It was only a matter of time before someone tried making a more compact PassMe, and it seems that physically attaching a real NDS game to it is the only way about it. Unfortunately, that has its drawbacks if you're not going to make the effort to use one with the largest available save type to guarantee full save compatibility with all ROMs. And even then, future games may use an even larger save type.

It all comes down to the manufacturing costs and the final price of the product, and we all know cheaper is better from both perspectives, whether that's a good thing or a bad thing.

This is the smallest PassMe I've ever seen, and there's no doubt that this IS the smallest PassMe currently on the market.
While they've managed to make it this compact, it's still a shame they couldn't make it that little bit smaller, and had the perfect sized PassMe.

The PassMe Upgrade is a very compact solution, and if you're one of those people that just don't trust flashing their Nintendo DS firmware and would rather stick to a PassMe, and perhaps intend to use a SuperCard or an M3 adapter (or whatever future adapters will show up) - then the PassMe Upgrade is definitely for you.
No more would you need to worry about carrying a bulky PassMe and spare game card around with you, now you can have an all-in-one tiny solution.

As I said above, the build quality of the device is very top notch and works and feels just like a regular DS game card. Much unlike the SuperPass and other cheap PassMe variations which feel like you're going to break your DS card slot every time you insert/remove it.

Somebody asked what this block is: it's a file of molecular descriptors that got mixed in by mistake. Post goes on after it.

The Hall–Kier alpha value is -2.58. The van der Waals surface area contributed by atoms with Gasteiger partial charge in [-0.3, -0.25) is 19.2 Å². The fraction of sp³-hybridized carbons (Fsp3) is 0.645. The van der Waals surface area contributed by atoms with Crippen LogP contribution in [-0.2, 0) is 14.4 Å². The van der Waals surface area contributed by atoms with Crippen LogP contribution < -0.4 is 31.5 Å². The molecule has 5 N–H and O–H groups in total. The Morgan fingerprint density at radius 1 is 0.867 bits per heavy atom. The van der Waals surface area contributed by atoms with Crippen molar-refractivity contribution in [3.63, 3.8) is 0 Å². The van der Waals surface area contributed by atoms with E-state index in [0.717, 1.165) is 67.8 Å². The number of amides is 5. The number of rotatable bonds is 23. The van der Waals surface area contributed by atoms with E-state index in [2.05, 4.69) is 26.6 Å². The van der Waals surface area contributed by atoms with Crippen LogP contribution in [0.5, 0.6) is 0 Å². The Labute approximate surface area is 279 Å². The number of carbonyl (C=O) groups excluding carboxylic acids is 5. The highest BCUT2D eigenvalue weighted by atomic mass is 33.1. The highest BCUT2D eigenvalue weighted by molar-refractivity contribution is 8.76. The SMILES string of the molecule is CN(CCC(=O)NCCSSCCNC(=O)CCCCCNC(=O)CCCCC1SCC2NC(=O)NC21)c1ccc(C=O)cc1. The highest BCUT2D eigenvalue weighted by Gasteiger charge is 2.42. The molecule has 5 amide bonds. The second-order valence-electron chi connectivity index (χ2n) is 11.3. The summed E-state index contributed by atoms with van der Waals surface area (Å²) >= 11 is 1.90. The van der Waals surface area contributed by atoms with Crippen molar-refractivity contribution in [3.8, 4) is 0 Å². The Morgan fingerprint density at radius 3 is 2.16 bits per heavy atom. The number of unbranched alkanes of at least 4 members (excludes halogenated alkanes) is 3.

You can pick up the PassMe upgrade already from our partnership shop at for around €37 or £25. I'm unaware of any other Western companies selling the product.

While the price isn't too attractive, it still works out a lot cheaper than buying a regular PassMe and a dedicated original card to use it with. And you can pick up a SuperCard/M3 adapter on their own a lot cheaper than one with their respective PassMe device. So you could be looking at potential savings.

Overall, the PassMe Upgrade is a very nice device for those that would rather stick to a PassMe solution rather than flashing their DS. The only drawback is the save type it includes (which your completely unaware of until you open it), and the fact that it could be as little as 4kbit.

+ Very compact solution - first of it's kind
+ Very easy to use
+ Very high build quality

- Save type may be too small for some uses
- Slightly expensive for a PassMe


Review Updated: It's just come to my attention that these PassMe's usually come with a sticker on the side of the box indicating what game is inside the PassMe. Written in the form of the 4 character serial number code. I don't know why mine didn't come with one, I guess some Chinese guy in a sweat shop is going to get a good telling off soon though!

This update doesn't really affect the review at all, as the carts are still random and whatever save type you do end up with is still the luck of the draw.

2nd Update: A few users of the PassMe upgrade have been reporting that it's NOT WORKING WITH THE NEW FIRMWARE DS or iQue DS.
We can't confirm this for sure as we don't have a new firmware DS to test it on.
For the time being I've updated the review to remove all PassMe2 related info, and have adjusted the score minus 1 point.


As of 25th September 2007

With the emergence of slot-1 solutions, it appears that passcards such as this one have become completely obsolete.
This device did its job (and did it well) when we needed it, but now for any slot-1 owner it isn't much more useful than a piece of plastic. However if you feel compelled to use a slot-2 flashcart for some reason, you might find this device a good solution.